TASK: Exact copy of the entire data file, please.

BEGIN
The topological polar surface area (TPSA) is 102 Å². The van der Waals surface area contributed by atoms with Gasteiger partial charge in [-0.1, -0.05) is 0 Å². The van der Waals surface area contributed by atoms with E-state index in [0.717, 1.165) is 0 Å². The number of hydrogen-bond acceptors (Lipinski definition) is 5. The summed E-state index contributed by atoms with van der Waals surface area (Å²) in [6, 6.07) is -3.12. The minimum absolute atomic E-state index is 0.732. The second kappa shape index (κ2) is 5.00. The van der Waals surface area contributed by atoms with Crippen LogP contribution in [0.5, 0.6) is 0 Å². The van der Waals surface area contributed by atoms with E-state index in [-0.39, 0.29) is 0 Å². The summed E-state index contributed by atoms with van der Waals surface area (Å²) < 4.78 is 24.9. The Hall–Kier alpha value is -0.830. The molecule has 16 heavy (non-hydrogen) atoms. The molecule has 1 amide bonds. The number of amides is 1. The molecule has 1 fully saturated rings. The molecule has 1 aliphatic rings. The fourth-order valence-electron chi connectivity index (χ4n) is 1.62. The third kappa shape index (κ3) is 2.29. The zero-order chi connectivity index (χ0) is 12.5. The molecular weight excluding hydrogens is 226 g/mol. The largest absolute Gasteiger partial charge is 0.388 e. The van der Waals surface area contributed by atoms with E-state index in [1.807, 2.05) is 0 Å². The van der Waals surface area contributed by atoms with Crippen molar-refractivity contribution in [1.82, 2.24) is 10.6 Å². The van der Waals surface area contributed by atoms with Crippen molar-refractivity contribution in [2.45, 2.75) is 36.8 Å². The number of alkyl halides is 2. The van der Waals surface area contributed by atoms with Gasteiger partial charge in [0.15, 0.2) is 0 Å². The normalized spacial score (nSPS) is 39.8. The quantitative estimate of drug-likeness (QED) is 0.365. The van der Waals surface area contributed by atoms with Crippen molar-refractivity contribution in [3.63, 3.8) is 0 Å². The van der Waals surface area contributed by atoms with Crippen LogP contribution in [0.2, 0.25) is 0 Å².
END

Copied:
The topological polar surface area (TPSA) is 102 Å². The van der Waals surface area contributed by atoms with Gasteiger partial charge in [-0.1, -0.05) is 0 Å². The van der Waals surface area contributed by atoms with E-state index in [0.717, 1.165) is 0 Å². The number of hydrogen-bond acceptors (Lipinski definition) is 5. The summed E-state index contributed by atoms with van der Waals surface area (Å²) in [6, 6.07) is -3.12. The minimum absolute atomic E-state index is 0.732. The second kappa shape index (κ2) is 5.00. The van der Waals surface area contributed by atoms with Crippen LogP contribution in [0.5, 0.6) is 0 Å². The van der Waals surface area contributed by atoms with E-state index in [-0.39, 0.29) is 0 Å². The summed E-state index contributed by atoms with van der Waals surface area (Å²) < 4.78 is 24.9. The Hall–Kier alpha value is -0.830. The molecule has 16 heavy (non-hydrogen) atoms. The molecule has 1 amide bonds. The number of amides is 1. The molecule has 1 fully saturated rings. The molecule has 1 aliphatic rings. The fourth-order valence-electron chi connectivity index (χ4n) is 1.62. The third kappa shape index (κ3) is 2.29. The zero-order chi connectivity index (χ0) is 12.5. The molecular weight excluding hydrogens is 226 g/mol. The largest absolute Gasteiger partial charge is 0.388 e. The van der Waals surface area contributed by atoms with E-state index in [1.807, 2.05) is 0 Å². The van der Waals surface area contributed by atoms with Crippen molar-refractivity contribution in [1.82, 2.24) is 10.6 Å². The van der Waals surface area contributed by atoms with Crippen molar-refractivity contribution in [2.45, 2.75) is 36.8 Å². The number of alkyl halides is 2. The van der Waals surface area contributed by atoms with Gasteiger partial charge in [0.15, 0.2) is 0 Å². The normalized spacial score (nSPS) is 39.8. The quantitative estimate of drug-likeness (QED) is 0.365. The van der Waals surface area contributed by atoms with Crippen molar-refractivity contribution in [3.63, 3.8) is 0 Å². The van der Waals surface area contributed by atoms with Crippen LogP contribution in [0.2, 0.25) is 0 Å².